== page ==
The letter, from David F. Swensen, Yale's chief investment officer, stopped short of asking managers to sell shares in companies with a "large greenhouse footprint." Instead, Yale asked them to "discuss with company managements the financial risks of climate change and the financial implications of current and prospective government policies to reduce greenhouse gas emissions."
The world's virgin forests are being lost at an increasing rate and the largest portion of the degradation is in Canada, according to a new report.
No longer is Brazil the main villain in the struggle to stop forest destruction.
"Canada is the number one in the world for the total area of the loss of intact forest landscapes since 2000," Peter Lee, of Forest Watch Canada, said in an interview.
He said the main drivers are fires, logging and energy and industrial development.
"There is no political will at federal or provincial levels for conserving primary forests," he said. "Most logging done in Canada is still to this day done in virgin forests."
Nebraska's top court will hear arguments on Friday about how the Keystone XL pipeline might cross the state - a narrow question of routing and permitting that has clouded the project's fate after more than five years of wrangling at the federal level.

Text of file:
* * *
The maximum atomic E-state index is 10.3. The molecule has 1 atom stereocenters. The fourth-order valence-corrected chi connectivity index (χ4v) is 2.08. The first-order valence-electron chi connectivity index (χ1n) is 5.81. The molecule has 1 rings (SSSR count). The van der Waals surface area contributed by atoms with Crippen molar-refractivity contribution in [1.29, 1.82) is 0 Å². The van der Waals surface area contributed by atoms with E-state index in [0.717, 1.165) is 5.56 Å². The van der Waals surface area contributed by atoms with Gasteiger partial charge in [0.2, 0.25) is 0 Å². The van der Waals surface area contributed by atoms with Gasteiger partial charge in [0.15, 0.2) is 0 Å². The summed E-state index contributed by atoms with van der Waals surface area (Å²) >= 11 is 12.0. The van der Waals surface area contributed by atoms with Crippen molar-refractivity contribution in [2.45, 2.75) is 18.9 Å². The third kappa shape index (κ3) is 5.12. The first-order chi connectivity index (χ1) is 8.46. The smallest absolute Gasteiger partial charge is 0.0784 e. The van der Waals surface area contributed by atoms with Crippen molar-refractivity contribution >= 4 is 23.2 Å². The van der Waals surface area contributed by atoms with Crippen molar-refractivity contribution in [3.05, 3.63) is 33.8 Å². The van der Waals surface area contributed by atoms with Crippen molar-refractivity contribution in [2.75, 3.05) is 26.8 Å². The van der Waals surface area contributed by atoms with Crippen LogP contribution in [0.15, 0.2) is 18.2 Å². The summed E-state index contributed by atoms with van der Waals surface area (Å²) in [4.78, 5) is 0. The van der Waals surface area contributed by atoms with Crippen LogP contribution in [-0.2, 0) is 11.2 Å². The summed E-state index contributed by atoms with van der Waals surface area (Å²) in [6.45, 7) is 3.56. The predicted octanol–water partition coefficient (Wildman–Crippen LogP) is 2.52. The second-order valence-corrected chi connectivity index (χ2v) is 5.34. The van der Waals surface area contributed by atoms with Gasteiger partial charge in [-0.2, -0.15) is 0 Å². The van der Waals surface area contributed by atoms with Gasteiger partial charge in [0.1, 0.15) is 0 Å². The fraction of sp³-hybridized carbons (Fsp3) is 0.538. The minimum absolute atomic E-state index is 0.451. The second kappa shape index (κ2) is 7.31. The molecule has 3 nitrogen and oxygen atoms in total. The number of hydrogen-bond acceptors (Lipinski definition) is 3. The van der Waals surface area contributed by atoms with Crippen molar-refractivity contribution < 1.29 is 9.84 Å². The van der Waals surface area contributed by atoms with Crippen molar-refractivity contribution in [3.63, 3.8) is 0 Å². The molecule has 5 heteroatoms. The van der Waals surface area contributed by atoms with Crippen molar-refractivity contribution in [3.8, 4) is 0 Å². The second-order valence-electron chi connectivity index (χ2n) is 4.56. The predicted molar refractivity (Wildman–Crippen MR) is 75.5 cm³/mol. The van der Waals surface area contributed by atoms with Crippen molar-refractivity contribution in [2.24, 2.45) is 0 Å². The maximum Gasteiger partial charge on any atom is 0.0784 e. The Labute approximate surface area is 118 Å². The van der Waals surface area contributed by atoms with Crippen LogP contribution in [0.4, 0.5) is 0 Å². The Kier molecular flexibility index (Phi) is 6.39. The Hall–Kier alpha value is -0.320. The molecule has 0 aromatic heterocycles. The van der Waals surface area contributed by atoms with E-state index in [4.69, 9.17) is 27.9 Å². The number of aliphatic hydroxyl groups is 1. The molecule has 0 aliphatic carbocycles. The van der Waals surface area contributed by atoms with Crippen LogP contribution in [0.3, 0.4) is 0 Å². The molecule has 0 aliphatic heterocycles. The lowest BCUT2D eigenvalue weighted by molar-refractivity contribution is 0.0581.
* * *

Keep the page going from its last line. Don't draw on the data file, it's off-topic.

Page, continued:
At issue is a 2012 law that gave Governor Dave Heineman authority to approve a route for TransCanada Corp's proposed Canada-to-Texas project.
Siting issues are typically settled by the state's Public Services Commission (PSC). In February, a Nebraska court ruled that the governor had been wrong to interrupt that process.
The decision was a win for landowners and environmentalists who oppose the Keystone project, aimed at transporting at least 730,000 barrels per day from the oil sands region of Western Canada to Gulf Coast refineries.
A federal judge ruled on Thursday that BP was grossly negligent in the 2010 Gulf of Mexico oil well blowout that killed 11 workers, spilled millions of barrels of oil into the Gulf of Mexico and soiled hundreds of miles of beaches.
"BP's conduct was reckless," United States District Court Judge Carl J. Barbier wrote in his sternly worded decision. Judge Barbier also ruled that Transocean, the owner of the rig, and Halliburton, the service company that cemented the well, were negligent in the accident.